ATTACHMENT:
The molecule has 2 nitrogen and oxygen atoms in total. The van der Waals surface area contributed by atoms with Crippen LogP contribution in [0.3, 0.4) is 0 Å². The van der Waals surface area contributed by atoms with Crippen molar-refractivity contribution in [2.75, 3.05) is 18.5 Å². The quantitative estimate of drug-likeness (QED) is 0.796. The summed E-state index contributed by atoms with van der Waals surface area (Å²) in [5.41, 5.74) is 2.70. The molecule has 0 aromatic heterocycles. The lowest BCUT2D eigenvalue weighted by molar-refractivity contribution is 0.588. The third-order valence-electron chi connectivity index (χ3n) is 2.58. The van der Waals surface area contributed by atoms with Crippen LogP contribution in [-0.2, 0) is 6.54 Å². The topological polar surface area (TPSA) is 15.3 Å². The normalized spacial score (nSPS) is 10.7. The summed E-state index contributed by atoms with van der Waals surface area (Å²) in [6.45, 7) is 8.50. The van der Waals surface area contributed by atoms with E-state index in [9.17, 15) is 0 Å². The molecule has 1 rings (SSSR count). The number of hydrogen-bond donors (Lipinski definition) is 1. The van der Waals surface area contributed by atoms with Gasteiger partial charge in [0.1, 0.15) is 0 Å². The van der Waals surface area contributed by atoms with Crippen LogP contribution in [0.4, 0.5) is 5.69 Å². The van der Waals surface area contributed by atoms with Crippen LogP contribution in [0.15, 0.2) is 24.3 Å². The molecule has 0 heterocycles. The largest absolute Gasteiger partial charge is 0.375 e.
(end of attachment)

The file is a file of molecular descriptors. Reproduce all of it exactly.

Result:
The molecule has 2 nitrogen and oxygen atoms in total. The van der Waals surface area contributed by atoms with Crippen LogP contribution in [0.3, 0.4) is 0 Å². The van der Waals surface area contributed by atoms with Crippen molar-refractivity contribution in [2.75, 3.05) is 18.5 Å². The quantitative estimate of drug-likeness (QED) is 0.796. The summed E-state index contributed by atoms with van der Waals surface area (Å²) in [5.41, 5.74) is 2.70. The molecule has 0 aromatic heterocycles. The lowest BCUT2D eigenvalue weighted by molar-refractivity contribution is 0.588. The third-order valence-electron chi connectivity index (χ3n) is 2.58. The van der Waals surface area contributed by atoms with Crippen LogP contribution in [-0.2, 0) is 6.54 Å². The topological polar surface area (TPSA) is 15.3 Å². The normalized spacial score (nSPS) is 10.7. The summed E-state index contributed by atoms with van der Waals surface area (Å²) in [6.45, 7) is 8.50. The van der Waals surface area contributed by atoms with E-state index in [9.17, 15) is 0 Å². The molecule has 1 rings (SSSR count). The number of hydrogen-bond donors (Lipinski definition) is 1. The van der Waals surface area contributed by atoms with Gasteiger partial charge in [0.1, 0.15) is 0 Å². The van der Waals surface area contributed by atoms with Crippen LogP contribution in [0.4, 0.5) is 5.69 Å². The van der Waals surface area contributed by atoms with Crippen LogP contribution in [0.15, 0.2) is 24.3 Å². The molecule has 0 heterocycles. The largest absolute Gasteiger partial charge is 0.375 e.